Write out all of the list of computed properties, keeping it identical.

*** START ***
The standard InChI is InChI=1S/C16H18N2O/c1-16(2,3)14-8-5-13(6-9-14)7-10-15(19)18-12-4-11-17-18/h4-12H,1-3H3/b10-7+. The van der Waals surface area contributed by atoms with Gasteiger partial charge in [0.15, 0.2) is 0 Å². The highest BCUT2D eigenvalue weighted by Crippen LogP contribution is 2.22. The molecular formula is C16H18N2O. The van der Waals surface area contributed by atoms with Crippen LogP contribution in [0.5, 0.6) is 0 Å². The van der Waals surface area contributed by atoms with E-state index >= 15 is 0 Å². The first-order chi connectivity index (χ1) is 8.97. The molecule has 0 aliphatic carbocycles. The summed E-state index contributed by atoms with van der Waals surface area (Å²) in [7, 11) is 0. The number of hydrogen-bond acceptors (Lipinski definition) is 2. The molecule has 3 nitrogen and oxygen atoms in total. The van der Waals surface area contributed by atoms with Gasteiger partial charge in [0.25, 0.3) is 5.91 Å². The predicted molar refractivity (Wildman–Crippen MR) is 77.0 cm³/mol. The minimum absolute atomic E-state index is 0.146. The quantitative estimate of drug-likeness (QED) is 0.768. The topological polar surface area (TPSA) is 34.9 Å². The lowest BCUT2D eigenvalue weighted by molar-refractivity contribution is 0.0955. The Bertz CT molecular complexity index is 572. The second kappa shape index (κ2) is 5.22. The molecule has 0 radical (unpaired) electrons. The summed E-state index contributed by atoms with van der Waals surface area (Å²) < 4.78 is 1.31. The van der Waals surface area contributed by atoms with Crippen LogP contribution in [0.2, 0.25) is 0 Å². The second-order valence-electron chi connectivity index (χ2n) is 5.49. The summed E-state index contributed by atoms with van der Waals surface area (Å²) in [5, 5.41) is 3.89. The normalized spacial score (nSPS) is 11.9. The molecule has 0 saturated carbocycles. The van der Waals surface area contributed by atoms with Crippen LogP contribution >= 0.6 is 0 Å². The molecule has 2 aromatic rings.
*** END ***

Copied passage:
The standard InChI is InChI=1S/C16H18N2O/c1-16(2,3)14-8-5-13(6-9-14)7-10-15(19)18-12-4-11-17-18/h4-12H,1-3H3/b10-7+. The van der Waals surface area contributed by atoms with Gasteiger partial charge in [0.15, 0.2) is 0 Å². The highest BCUT2D eigenvalue weighted by Crippen LogP contribution is 2.22. The molecular formula is C16H18N2O. The van der Waals surface area contributed by atoms with Crippen LogP contribution in [0.5, 0.6) is 0 Å². The van der Waals surface area contributed by atoms with E-state index >= 15 is 0 Å². The first-order chi connectivity index (χ1) is 8.97. The molecule has 0 aliphatic carbocycles. The summed E-state index contributed by atoms with van der Waals surface area (Å²) in [7, 11) is 0. The number of hydrogen-bond acceptors (Lipinski definition) is 2. The molecule has 3 nitrogen and oxygen atoms in total. The van der Waals surface area contributed by atoms with Gasteiger partial charge in [0.25, 0.3) is 5.91 Å². The predicted molar refractivity (Wildman–Crippen MR) is 77.0 cm³/mol. The minimum absolute atomic E-state index is 0.146. The quantitative estimate of drug-likeness (QED) is 0.768. The topological polar surface area (TPSA) is 34.9 Å². The lowest BCUT2D eigenvalue weighted by molar-refractivity contribution is 0.0955. The Bertz CT molecular complexity index is 572. The second kappa shape index (κ2) is 5.22. The molecule has 0 radical (unpaired) electrons. The summed E-state index contributed by atoms with van der Waals surface area (Å²) < 4.78 is 1.31. The van der Waals surface area contributed by atoms with Crippen LogP contribution in [0.2, 0.25) is 0 Å². The second-order valence-electron chi connectivity index (χ2n) is 5.49. The summed E-state index contributed by atoms with van der Waals surface area (Å²) in [5, 5.41) is 3.89. The normalized spacial score (nSPS) is 11.9. The molecule has 0 saturated carbocycles. The van der Waals surface area contributed by atoms with Crippen LogP contribution >= 0.6 is 0 Å². The molecule has 2 aromatic rings.